Running away from insecure me

Interaction with a new colleague of mine has left me pretty frustrated and exhausted recently. In my eyes, he’s good at what he does. He’s on the ball and uber-efficient. But he doesn’t see it. He hides behind his computer, he lacks confidence and when I rave about his work, he refuses to acknowledge it. He’ll make excuses and shrug off every compliment he receives.

In a way, he reminds me of a lot of myself whenever I mention my running. I must be the most insecure runner I know. I keep making excuses for my pace. I tell people I’m more of a ‘jogger’ but in my head, I know I’m running as best I can. When people ask me what distance I ran, I’ll say “Agh, only the 21km race”. Only?

Just recently, I was chatting to a newbie runner who was complaining about her slow pace and I said, “You can’t possibly run slower than I do!” When she said she ran 1 km in just over 7 minutes, I said, “well, it take me over 8 minutes.” It was a lie.

Tear you down

Yes, so my pace is often 8 minutes but that’s over 21.1 kms. In shorter distances I can manage to keep up a faster pace. So why do I do that? Why do I constantly run myself down? Lately, I keep thinking that other runners I’ve met avoid me. That they dread running with me. I’m even too scared to ask to run with them.

So when my colleague goes on and on, I tell him I don’t want to hear his negative talk. I tell him he’s talking nonsense and try make him see just how great he is and to stop comparing himself to others and think he’s not good enough. Because he is. So what’s wrong with me?

*Images: Google

Thoughts from my run: Things change

In conversation with some colleagues the other day, we chuckled at the fact that we have been employed at the current company for so long now that it doesn’t faze us when someone resigns, we don’t seem surprised when a restructure is announced and in fact, we generally grow concerned when things stay the same for too long. That’s comforting in a way, but perhaps also a little disturbing.

If there’s one lesson I try to teach my 11-year-old niece it’s that she embraces change and equips herself with tools as a youngster to manage the uncertainty in the world and for her future ahead. I find so many people I interact with on a daily basis see change as a negative thing. Not only do they fear it, but they struggle to see opportunities and potential doors opening when things happen.

On my run this morning, I ran into (you see what I did there?) an old Twitter friend of mine. Both of us have moved into new roles at work and as we briefly chatted, it was great to find out that we both love the work we do and happy for the changes we made.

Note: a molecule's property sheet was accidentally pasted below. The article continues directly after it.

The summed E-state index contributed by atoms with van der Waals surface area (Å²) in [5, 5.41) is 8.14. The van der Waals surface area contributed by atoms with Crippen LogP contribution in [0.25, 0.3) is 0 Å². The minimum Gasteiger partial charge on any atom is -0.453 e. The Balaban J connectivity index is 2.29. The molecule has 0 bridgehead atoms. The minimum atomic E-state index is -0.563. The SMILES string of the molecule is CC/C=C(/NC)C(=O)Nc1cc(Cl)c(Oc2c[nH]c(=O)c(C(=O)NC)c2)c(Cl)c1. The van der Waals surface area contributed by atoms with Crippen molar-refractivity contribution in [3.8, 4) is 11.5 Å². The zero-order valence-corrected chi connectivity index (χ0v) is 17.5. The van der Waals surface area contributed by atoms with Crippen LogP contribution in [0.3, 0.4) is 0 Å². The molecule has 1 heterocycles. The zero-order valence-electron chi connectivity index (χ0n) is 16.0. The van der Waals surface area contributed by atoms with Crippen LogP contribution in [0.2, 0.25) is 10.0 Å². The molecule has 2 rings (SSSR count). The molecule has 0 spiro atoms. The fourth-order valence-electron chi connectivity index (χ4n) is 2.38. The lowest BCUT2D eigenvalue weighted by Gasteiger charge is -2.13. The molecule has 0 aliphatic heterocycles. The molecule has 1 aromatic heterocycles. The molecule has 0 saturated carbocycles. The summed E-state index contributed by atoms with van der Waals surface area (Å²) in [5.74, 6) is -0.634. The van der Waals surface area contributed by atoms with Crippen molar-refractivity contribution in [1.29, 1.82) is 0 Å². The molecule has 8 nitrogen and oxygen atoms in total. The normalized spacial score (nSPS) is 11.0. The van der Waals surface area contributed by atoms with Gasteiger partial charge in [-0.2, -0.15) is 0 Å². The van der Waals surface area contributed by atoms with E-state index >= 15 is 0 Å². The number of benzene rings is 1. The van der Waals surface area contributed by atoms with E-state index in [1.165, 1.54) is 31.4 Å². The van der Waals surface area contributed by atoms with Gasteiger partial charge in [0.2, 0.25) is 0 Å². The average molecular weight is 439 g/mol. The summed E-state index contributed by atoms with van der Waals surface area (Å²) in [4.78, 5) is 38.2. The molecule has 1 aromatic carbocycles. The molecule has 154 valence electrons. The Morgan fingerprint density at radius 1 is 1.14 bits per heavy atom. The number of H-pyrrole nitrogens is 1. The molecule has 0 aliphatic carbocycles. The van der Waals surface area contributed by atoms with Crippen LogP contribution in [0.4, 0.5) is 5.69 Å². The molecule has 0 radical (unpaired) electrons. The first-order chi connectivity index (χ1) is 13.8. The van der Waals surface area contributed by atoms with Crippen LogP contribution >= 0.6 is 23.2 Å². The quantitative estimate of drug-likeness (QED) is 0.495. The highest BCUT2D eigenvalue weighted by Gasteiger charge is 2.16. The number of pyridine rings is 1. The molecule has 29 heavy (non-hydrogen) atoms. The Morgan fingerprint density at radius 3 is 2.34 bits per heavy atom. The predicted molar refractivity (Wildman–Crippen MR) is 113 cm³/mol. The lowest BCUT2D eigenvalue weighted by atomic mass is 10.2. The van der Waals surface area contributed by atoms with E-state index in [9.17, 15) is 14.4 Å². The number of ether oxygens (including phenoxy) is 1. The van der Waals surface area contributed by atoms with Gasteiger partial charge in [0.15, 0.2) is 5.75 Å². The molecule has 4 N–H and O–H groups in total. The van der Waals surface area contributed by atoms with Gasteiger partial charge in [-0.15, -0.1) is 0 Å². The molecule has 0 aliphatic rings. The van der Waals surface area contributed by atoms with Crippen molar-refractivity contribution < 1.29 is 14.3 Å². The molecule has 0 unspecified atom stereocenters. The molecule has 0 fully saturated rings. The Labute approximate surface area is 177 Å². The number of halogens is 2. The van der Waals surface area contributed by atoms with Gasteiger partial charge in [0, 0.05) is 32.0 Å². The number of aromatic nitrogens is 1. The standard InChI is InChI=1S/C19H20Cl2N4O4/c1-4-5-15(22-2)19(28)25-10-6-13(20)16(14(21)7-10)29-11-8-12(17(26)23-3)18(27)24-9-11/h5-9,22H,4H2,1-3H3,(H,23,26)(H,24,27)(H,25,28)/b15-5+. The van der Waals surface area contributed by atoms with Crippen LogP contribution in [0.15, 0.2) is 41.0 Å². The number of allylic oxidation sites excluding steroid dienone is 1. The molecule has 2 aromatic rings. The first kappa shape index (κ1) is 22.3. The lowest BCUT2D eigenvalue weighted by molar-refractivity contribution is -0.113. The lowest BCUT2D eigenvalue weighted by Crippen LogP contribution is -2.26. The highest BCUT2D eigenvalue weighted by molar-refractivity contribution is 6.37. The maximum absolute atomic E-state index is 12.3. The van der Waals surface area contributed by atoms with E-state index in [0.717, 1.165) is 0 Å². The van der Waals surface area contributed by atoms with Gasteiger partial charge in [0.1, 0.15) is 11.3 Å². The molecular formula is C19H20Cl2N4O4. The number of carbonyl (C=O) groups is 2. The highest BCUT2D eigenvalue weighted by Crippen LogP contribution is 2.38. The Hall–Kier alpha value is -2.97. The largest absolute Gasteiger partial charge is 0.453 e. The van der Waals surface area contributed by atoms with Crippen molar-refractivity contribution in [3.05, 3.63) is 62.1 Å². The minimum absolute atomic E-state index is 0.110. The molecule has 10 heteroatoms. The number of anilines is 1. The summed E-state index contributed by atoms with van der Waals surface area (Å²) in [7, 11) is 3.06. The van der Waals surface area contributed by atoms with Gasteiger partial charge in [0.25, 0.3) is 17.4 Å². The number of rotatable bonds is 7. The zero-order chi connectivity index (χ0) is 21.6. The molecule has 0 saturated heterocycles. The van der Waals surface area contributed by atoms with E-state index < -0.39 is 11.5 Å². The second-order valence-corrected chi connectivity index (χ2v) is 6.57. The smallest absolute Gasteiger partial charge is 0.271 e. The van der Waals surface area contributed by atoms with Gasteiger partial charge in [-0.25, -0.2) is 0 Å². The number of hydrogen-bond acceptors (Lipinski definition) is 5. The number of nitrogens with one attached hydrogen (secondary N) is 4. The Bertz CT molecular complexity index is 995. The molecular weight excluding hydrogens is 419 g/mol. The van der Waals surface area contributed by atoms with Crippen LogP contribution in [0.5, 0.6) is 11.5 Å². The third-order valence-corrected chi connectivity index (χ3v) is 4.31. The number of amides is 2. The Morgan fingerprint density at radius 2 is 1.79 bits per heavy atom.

I wouldn’t say it was an easy route. Change is hard and I have been stressed at most stops throughout the journey. But I’ve been lucky that I have managed to “come out alive?” I’m blessed that things have worked out for me. If only I could find a way to bottle the learnings so that I know what to do next time. Because trust me, change comes whether you like it or not.

Talking about being blessed, how beautiful are these Jacaranda trees on my running route?

Jacaranda trees

Focusing on the negative. (Expert level)

The first kilometer of the running route from my house starts on a very semi-steep uphill. Because of this, I usually use the first kilometer to ‘warm up’ and walk. But my running has been getting stronger and one afternoon, I found myself managing to run the entire kilometer without stopping. I was thrilled! When I reached the top at the swimming school, my heart felt like it would jump out of my chest, more from happiness than exertion. I could not stop smiling. My inner voice was saying, “Well done Bron!” Best . Feeling. Ever!

Two minutes later, another runner caught up to me and we started making conversation. We exchanged pleasant neighborhood chatter and discussed some of our road races. A few minutes had passed and I was enjoying running with her when out of the blue, she said, “Well, nice to have met you. Enjoy the rest of your run, I need to get going and run a little faster. I need to get home before the sun sets.” And off she ran…

That’s when all the negative thoughts flooded my head:

Before the sun sets? What the…? Yes, because I’m so slow, right? No one wants to run with you Bron. No one! You’re too slow!

When she was out of sight, I slowed down (even more) and was still grumbling to myself when I suddenly thought back to how my run had started. I had managed to run up to the swimming school without walking. That was a great moment and it was brilliant! So then how the hell did I manage to allow my run to dip into such a negative mood. Why did it become all about my speed? How did I go so quickly from celebrating reaching a goal to focus on one of my biggest running insecurities?

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Lesson learnt: It’s an area I need to work on. Breaking myself down happens so quickly and so easily. It’s destructive. I need to focus on my achievements and stop obsessing on the negative. I’m proud of myself. I ran the first kilometer from home all the way up the hill, to the swimming school, for the first time, without walking. Yeah! That’s what I want to take out of that run. Because that’s what counts!

(Image from Google)